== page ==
Planning Commission said states would have to bear additional payment towards the National Rural Employment Guarantee Scheme (NREGS) beyond the amount prescribed by the Centre to match minimum wages.
“If the state’s minimum wages are below or close to that (prescribed under NREGS), then it is not a problem. But if you are a rich state that can afford very high minimum wages, the central government reimbursement will be limited,” Planning Commission Deputy Chairman Montek Singh Ahluwalia told reporters.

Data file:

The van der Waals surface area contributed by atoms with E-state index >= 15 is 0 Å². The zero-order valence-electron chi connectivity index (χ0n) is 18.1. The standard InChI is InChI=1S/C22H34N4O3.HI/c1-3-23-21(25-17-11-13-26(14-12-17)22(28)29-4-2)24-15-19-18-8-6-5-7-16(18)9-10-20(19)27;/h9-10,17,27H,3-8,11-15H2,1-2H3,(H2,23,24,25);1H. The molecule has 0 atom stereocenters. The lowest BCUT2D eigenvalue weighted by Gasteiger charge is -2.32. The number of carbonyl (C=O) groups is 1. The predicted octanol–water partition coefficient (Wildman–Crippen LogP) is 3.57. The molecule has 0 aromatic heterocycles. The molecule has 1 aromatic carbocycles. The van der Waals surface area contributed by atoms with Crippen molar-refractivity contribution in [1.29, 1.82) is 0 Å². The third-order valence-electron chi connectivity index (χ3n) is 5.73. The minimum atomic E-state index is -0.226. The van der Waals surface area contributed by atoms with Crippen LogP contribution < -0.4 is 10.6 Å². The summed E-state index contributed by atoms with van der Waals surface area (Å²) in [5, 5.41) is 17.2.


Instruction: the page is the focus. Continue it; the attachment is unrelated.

Under NREGS, a worker is entitled to Rs 100 per day for minimum of 100 days in a year. Later, it was decided to link the payment to inflation. In the revised structure (after linking it to inflation), the wages under NREGA will go up by 17 to 30 per cent on the base of Rs 100 for the present, a move that will benefit 50 million people. However, under the Minimum Wages Act, the wages are fixed by the states and these vary from state to state.
Ahluwalia said if the minimum wage in a state is higher than compensation prescribed under NREGS, the state should bear the additional burden.